Written by: Chad Mendell
When disaster strikes, having a plan and being prepared could mean the difference between life and death for both horses and humans.
In a recent EquestrianProfessional.com webinar on disaster preparedness, Dr. Roberta Dwyer, a professor at the University of Kentucky’s Maxwell H. Gluck Equine Research Center, offered advice on what you can do to protect yourself and business in the event of a disaster. Here are some of her top tips for horse professionals:
Start with you first. The first duty you have is to make sure that you and your family are safe. By doing this, hopefully you’ll be unharmed after the disaster and be able to help others and your animals to safety.
Be prepared. “How would you best deal, right now, if you had loss of electrical power and you didn’t anticipate getting it back for three days?” Dwyer asked. “What if you had a loss of drinkable water?” Unlike some businesses, you can’t simply close the doors on your horse business until everything comes back online, so you have to take steps to make sure you can provide basic care for yourself and your animals in these situations. If possible, have a generator or multiple generators to provide emergency lighting and heat and have enough fuel to keep them running for several days. Additionally, make sure that everyone understands how to use them before they are needed. Have enough water and feed on hand to last several days in case water lines are compromised or roads are impassable. If you have a water truck or tank that you use for your arena, keep them full.
Have an evacuation plan (fires, flooding, etc.). If you have 10 horses, but only a two-horse trailer, what is your plan of action? You might have to leave animals behind, but which ones? Making those tough decisions before disaster strikes can save valuable time and anxiety.
Reach out to other barns in the area. Talk to neighbours about their disaster plans and work together if possible. The barn next to you might have more trailer spaces than horses and could help you evacuate, or vice versa. Contact other barns in the surrounding area and ask if you can board your horses there during a disaster. If possible, offer the same to them as well.
Make the tough decisions ahead of time. When the tornado sirens start wailing is not the time to debate whether to leave the horses in the barn or turn them out. Waiting to make those critical types of decisions in the midst of the impending disaster can cost valuable time. What you decide depends on the type of structure and your area. What’s going to be most appropriate in a high-wind event? Think about what other scenarios you might face and have a clear plan in place well before you ever have to execute it.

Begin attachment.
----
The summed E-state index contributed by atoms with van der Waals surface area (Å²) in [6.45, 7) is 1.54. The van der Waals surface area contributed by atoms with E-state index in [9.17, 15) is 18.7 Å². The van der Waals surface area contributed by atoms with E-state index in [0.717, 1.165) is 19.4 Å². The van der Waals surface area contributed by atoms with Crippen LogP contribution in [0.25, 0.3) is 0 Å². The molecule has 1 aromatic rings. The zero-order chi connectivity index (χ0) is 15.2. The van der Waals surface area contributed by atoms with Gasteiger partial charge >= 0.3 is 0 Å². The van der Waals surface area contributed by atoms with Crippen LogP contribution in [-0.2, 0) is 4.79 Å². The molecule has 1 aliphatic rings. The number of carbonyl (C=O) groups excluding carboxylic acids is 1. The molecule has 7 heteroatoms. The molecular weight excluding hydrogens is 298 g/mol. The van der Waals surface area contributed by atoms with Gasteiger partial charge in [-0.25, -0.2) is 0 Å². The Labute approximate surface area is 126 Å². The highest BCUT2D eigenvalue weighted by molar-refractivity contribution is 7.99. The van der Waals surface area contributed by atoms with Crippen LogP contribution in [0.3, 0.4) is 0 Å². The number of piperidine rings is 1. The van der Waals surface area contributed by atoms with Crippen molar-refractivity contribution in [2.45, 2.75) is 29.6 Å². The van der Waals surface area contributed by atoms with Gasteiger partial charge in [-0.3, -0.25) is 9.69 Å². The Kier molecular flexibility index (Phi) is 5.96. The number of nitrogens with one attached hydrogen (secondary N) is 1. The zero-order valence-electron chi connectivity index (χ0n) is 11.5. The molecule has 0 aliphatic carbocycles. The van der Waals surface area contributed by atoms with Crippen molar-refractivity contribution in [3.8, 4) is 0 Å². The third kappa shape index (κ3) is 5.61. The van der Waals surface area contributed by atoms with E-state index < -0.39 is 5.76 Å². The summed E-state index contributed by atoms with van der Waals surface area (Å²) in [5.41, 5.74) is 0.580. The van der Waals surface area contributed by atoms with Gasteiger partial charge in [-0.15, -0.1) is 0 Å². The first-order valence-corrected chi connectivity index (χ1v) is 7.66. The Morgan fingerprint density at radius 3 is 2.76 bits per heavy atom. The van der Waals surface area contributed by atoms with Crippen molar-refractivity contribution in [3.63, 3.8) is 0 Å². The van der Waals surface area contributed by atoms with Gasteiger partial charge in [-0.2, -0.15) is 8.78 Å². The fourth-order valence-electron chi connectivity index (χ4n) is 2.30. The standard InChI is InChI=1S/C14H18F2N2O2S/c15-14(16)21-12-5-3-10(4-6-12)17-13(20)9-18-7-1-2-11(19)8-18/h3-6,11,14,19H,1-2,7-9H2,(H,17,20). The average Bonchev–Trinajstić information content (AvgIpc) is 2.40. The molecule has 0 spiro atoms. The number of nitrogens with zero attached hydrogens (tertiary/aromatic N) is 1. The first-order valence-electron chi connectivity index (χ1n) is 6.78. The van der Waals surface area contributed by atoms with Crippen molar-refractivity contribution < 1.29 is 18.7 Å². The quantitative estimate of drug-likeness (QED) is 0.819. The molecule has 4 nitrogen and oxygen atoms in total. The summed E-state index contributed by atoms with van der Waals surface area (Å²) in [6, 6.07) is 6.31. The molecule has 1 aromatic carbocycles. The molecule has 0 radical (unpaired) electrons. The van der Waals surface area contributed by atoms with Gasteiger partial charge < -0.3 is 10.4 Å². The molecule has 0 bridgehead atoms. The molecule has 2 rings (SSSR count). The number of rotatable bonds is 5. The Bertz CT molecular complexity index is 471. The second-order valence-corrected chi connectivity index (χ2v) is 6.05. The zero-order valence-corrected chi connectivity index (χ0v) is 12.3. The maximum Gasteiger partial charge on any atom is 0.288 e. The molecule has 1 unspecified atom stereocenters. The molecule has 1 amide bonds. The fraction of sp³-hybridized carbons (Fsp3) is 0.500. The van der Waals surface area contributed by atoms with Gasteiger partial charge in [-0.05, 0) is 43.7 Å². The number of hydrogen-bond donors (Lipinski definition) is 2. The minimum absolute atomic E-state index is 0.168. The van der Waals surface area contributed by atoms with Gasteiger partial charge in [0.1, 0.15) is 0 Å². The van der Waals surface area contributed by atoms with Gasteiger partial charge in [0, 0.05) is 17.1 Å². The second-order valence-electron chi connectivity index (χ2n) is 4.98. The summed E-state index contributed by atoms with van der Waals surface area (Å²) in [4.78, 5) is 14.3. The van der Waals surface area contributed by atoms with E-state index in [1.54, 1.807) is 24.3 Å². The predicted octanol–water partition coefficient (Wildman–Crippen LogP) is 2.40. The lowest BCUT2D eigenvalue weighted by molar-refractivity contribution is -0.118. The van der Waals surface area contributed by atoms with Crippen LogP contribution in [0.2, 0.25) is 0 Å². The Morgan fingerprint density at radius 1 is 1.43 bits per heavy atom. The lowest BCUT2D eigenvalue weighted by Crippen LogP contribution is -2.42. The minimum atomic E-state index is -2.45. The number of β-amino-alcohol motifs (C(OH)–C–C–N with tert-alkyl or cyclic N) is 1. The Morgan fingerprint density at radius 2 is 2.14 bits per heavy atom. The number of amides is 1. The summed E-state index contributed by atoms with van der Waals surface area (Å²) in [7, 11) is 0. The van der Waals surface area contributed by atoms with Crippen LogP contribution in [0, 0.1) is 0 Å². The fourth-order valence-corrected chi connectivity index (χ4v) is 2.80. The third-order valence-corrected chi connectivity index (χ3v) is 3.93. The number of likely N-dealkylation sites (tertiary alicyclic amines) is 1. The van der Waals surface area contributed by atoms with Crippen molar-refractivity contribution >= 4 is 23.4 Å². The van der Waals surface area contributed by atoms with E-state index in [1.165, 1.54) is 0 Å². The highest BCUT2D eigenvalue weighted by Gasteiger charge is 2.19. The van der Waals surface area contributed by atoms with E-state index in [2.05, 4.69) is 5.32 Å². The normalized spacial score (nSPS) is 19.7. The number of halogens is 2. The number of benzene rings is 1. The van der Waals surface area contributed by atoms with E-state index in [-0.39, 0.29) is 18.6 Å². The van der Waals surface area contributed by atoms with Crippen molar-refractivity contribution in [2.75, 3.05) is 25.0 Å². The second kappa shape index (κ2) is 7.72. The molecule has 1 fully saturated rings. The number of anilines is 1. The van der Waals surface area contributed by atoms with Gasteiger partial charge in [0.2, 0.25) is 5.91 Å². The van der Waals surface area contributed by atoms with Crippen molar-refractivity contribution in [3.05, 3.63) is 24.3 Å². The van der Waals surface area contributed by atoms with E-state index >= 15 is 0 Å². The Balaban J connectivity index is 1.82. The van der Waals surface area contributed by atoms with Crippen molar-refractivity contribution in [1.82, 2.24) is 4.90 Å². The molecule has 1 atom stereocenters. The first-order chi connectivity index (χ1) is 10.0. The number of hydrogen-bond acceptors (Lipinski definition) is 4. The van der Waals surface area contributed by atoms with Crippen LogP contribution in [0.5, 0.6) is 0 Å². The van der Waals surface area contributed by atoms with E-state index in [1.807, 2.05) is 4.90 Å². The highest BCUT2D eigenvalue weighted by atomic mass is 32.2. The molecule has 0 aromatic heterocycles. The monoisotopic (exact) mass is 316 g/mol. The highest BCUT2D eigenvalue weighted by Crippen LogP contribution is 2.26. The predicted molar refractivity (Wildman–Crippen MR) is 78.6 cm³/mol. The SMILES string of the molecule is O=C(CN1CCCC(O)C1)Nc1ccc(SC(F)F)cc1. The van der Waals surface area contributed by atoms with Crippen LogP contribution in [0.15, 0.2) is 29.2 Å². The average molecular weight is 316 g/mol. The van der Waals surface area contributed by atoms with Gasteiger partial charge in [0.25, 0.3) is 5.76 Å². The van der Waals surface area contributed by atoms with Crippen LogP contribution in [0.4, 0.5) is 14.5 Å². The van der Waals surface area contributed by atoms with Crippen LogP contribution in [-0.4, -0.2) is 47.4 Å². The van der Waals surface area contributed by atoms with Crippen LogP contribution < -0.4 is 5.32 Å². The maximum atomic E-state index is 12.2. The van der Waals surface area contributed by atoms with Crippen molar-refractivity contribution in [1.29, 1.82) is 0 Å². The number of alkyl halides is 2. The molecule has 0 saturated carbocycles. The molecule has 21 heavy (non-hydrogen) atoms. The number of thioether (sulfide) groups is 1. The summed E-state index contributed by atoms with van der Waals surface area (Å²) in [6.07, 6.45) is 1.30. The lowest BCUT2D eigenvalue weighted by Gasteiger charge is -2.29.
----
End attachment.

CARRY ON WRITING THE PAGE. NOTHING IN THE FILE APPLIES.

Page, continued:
Make friends with your local fire department. Invite them to your facility to talk about emergency planning. Your local fire department will also be able to help you reduce the risk of fire in your facility and can educate you and your employees on how to install smoke detectors and operate fire extinguishers. In turn, you might teach them basic horse handling techniques in the event that they are the first ones on the scene.
Invest in a self-powered crank NOAA Weather Radio. You can normally find these at hardware stores or online for around $30-$150. Make sure that you know how to use your radio well in advance of an imminent natural disaster.
Make sure you have the appropriate insurance and know from which types of natural disasters your facilities and horses are financially protected. Not all insurance policies cover all types of disasters. For example, fencing can often be a costly repair after a disaster, but may not be automatically included in a regular policy. Also, make sure your important equipment and tack items are listed individually on your insurance policy. While this won’t protect you or your horses from a disaster, it will help you get your business back up and running more quickly.
Have a plan for on-the-road disasters. If you’re often traveling with your horses to shows and other events, you need to have an emergency plan for those times as well. Ask event organizers what emergency plans they have in place before you get there (in case of fire, severe storms, etc.), and have additional supplies (food, water) in case roads are blocked by snow, power lines, or fallen trees.
Communication is key. Cell phones and even landline phones can be disabled during disasters. If there are ham radio operators in your area, it might be a good idea to make friends with them. While most of us these days store our contacts in our mobile phones, it’s important to have multiple backups and paper copies of important numbers (emergency responders, clients, etc.) as well.